Fibroids and endometriosis are conditions that affect many women in Nigeria today. Endometriosis occurs when uterine lining cells grow outside the uterus; fibroids are benign tumors that grow in the uterus. Both conditions can trigger pain and fertility problems. Your physician may recommend traditional therapies to prevent or treat fibroids or endometriosis, but there are foods that fight these conditions that you may include in your meal plan. Always consult a health care provider before trying a new therapy or altering your diet, especially if you have a special health condition.
1. Foods Rich in Fiber
The daily recommended intake of fibre for women stands at 25g, although you need less as you get older — 21g if you are over the age of 51. This is critically important if you have fibroids or endometriosis. Boosting fibre intake to 30 g per day reduces the amount of oestrogen in your body, the hormone that triggers fibroid growth. Additionally, eating a high-fibre, plant-based diet may help protect you from endometriosis. Choose fruits and vegetables as well as whole grain foods such as pasta and bread to increase your fibre intake.
Fibre is an important part of a healthy diet and lifestyle. There are many Nigerian foods that are naturally high in fibre. You probably know about beans, lentils and nuts. You’ve also read on our blog (www.planbwellness.com) where we mentioned that fruits and green-leafy vegetables are generally high-fibre foods. But which ones are really beneficial? Below is a list of surprisingly high-fibre foods that are hardly mentioned;
Pears: Pears have more fibre content in them when they are unpeeled. The skin contains all of the fibre and nutrients. One medium pear with the skin intact has about five grams of fibre in it.
Avocado: is actually a high-fibre fruit, but people normally use it as a vegetable. Two tablespoons of fresh avocado has about 2g of fibre in it. An entire avocado has 10 grams.
Broccoli: Cooked broccoli has about 5grams of fibre in it. Fresh broccoli contains even more than that. Broccoli is also famous for having nutrients and properties that help prevent cancer.
Chocolate: Dark chocolate has many health benefits, including being high in potassium and iron. Cocoa powder, mostly used for baking, is also a good source of health benefits. Cocoa powder has over 33grams of fibre per 100grams – that’s over 100 per cent of your recommended daily intake. Dark chocolate can have up to 17 grams of fibre per 100 grams, which is half of your daily intake requirement.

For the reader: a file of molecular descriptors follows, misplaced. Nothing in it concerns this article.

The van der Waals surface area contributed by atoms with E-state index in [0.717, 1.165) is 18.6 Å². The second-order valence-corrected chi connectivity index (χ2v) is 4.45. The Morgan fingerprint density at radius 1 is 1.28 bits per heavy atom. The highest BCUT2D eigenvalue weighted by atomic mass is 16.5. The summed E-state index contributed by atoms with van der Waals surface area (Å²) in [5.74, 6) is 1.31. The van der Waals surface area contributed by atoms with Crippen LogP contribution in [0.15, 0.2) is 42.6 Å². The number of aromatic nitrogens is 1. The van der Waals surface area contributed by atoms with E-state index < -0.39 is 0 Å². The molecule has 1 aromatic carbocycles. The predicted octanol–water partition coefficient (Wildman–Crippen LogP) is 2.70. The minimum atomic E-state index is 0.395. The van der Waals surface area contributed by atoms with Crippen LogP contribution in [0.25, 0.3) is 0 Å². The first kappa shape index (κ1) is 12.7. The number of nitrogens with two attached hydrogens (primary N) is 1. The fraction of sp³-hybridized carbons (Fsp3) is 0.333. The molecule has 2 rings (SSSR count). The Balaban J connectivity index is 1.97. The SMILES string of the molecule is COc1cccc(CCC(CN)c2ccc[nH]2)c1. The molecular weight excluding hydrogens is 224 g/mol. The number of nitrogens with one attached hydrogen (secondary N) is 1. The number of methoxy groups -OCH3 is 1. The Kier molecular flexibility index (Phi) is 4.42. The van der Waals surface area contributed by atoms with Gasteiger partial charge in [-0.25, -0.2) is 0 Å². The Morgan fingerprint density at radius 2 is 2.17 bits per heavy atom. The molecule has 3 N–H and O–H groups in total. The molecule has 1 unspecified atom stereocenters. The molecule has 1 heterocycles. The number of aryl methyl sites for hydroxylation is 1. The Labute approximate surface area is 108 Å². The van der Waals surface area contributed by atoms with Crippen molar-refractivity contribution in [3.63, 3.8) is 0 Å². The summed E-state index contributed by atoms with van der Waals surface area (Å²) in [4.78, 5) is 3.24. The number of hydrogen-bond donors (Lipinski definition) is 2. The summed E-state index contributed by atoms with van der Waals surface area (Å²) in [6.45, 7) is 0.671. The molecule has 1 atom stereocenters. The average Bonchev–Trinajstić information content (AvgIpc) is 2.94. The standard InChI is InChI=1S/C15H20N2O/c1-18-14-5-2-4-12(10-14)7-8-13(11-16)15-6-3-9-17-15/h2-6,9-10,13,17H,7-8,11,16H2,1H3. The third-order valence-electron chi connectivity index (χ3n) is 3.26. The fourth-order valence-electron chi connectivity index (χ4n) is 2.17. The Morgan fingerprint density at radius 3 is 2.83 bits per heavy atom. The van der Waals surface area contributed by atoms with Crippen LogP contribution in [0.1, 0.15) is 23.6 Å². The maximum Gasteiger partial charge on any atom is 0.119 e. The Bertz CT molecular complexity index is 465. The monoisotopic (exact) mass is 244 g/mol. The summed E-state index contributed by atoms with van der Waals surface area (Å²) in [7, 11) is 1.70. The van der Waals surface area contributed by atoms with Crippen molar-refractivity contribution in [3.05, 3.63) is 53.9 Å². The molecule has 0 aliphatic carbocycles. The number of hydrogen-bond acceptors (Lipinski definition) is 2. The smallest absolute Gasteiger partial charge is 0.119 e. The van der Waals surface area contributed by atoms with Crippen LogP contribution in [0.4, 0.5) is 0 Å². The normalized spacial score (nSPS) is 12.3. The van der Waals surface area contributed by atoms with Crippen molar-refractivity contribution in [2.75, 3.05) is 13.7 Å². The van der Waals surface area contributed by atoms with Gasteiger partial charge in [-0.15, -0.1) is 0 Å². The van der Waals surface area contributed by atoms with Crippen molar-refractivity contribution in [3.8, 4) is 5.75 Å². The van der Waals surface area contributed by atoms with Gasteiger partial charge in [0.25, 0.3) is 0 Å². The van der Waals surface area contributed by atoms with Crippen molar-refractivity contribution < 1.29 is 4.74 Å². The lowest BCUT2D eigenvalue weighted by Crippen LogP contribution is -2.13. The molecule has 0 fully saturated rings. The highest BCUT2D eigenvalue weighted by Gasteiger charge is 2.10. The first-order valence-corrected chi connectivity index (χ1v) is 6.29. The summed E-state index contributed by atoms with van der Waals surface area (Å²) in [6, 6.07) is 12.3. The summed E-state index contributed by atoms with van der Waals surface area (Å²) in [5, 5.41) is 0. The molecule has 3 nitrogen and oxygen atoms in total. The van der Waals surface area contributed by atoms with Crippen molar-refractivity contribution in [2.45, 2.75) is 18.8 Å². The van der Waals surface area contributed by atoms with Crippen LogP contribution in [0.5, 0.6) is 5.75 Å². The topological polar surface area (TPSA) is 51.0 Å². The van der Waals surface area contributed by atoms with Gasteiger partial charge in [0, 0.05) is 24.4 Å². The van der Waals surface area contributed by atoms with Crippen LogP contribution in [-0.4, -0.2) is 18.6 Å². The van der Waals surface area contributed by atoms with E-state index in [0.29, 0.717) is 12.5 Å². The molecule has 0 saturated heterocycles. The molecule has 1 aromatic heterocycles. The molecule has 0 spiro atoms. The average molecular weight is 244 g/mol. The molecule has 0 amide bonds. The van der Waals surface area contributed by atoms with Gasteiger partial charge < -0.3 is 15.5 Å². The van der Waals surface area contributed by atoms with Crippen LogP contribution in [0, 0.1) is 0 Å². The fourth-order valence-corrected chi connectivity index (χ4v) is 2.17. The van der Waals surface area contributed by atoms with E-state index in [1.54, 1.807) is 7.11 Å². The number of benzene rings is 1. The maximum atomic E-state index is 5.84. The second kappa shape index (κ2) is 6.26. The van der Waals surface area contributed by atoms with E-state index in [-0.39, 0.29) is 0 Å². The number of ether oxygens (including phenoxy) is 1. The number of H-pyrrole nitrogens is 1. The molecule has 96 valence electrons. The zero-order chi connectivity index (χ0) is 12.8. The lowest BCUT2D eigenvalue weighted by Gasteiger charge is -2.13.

Please Note – Only cocoa powder and dark chocolate have enough nutrients to be consumed. White chocolate and milk chocolate are mostly sugar, and are bad for you. They should be consumed sparingly, since they have no health benefits whatsoever.
Peas: Peas are versatile, cheap and good for you. A cup of peas contains a little over 16 grams of fibre before you cook them. Even if you cook them, they still have nine grams of protein in them per serving.
2. Cruciferous Vegetables
Add cruciferous vegetables such as cabbage, broccoli or Brussels sprouts to your meals in order to avoid fibroids or stop further growth. Compounds that exist in these good-for-you vegetables fight changes in tissues in your body, which can prevent the formation of noncancerous growths, including fibroids.
3. Fatty Fish
Including fatty fish in your diet, the kind that are high in omega-3 fatty acids, may reduce your risk of endometriosis. A study published in the June 2010 issue of the journal “Human Reproductions” indicates that female study participants who consumed the most omega-3 fats demonstrated considerably less risk — 22 percent — of an endometriosis diagnosis than those who eat the lowest amount. If you have fibroids, you can benefit from eating foods rich in omega-3 fatty acids as well; these fats reduce the formation of scar formation and decrease inflammation associated with the condition. Wild (not farmed) salmon, tuna, mackerel, cod, trout, halibut, herring, and sardines are among the best sources.
3. Foods High in Lycopene
Supplement your meal plan with foods high in lycopene, a compound that provides certain fruits and vegetables — such as tomatoes, pink grapefruit and watermelon — with their colouring. Research featured in the February 2008 issue of “Nutrition Research” suggests that a diet that includes lycopene may reduce risk of fibroid growth. Pretty much anything with tomatoes in it is rich in lycopene. That includes whole tomatoes, tomato-based soups, sauces and salsas, and also ketchup, baked beans, BBQ sauce and salad dressings derived from tomatoes. One cup of canned tomato sauce has 34 mg of lycopene.